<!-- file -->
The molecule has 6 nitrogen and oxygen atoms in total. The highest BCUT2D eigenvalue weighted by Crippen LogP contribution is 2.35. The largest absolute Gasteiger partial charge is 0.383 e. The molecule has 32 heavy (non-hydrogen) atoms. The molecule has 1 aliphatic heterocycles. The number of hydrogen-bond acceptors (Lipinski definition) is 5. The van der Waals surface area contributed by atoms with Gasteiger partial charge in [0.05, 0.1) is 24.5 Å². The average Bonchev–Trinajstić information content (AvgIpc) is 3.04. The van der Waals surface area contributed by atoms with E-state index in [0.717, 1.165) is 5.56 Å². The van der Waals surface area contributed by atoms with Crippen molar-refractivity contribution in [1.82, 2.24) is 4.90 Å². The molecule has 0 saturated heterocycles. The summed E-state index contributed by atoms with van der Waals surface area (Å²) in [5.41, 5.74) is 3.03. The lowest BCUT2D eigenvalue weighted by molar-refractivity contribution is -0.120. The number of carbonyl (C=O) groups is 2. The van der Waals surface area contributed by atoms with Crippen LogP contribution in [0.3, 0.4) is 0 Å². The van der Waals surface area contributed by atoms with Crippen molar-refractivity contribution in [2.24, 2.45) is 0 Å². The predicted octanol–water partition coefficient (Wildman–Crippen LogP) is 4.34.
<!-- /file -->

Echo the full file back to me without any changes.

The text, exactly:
The molecule has 6 nitrogen and oxygen atoms in total. The highest BCUT2D eigenvalue weighted by Crippen LogP contribution is 2.35. The largest absolute Gasteiger partial charge is 0.383 e. The molecule has 32 heavy (non-hydrogen) atoms. The molecule has 1 aliphatic heterocycles. The number of hydrogen-bond acceptors (Lipinski definition) is 5. The van der Waals surface area contributed by atoms with Gasteiger partial charge in [0.05, 0.1) is 24.5 Å². The average Bonchev–Trinajstić information content (AvgIpc) is 3.04. The van der Waals surface area contributed by atoms with E-state index in [0.717, 1.165) is 5.56 Å². The van der Waals surface area contributed by atoms with Crippen molar-refractivity contribution in [1.82, 2.24) is 4.90 Å². The molecule has 0 saturated heterocycles. The summed E-state index contributed by atoms with van der Waals surface area (Å²) in [5.41, 5.74) is 3.03. The lowest BCUT2D eigenvalue weighted by molar-refractivity contribution is -0.120. The number of carbonyl (C=O) groups is 2. The van der Waals surface area contributed by atoms with Crippen LogP contribution in [0.3, 0.4) is 0 Å². The van der Waals surface area contributed by atoms with Crippen molar-refractivity contribution in [2.24, 2.45) is 0 Å². The predicted octanol–water partition coefficient (Wildman–Crippen LogP) is 4.34.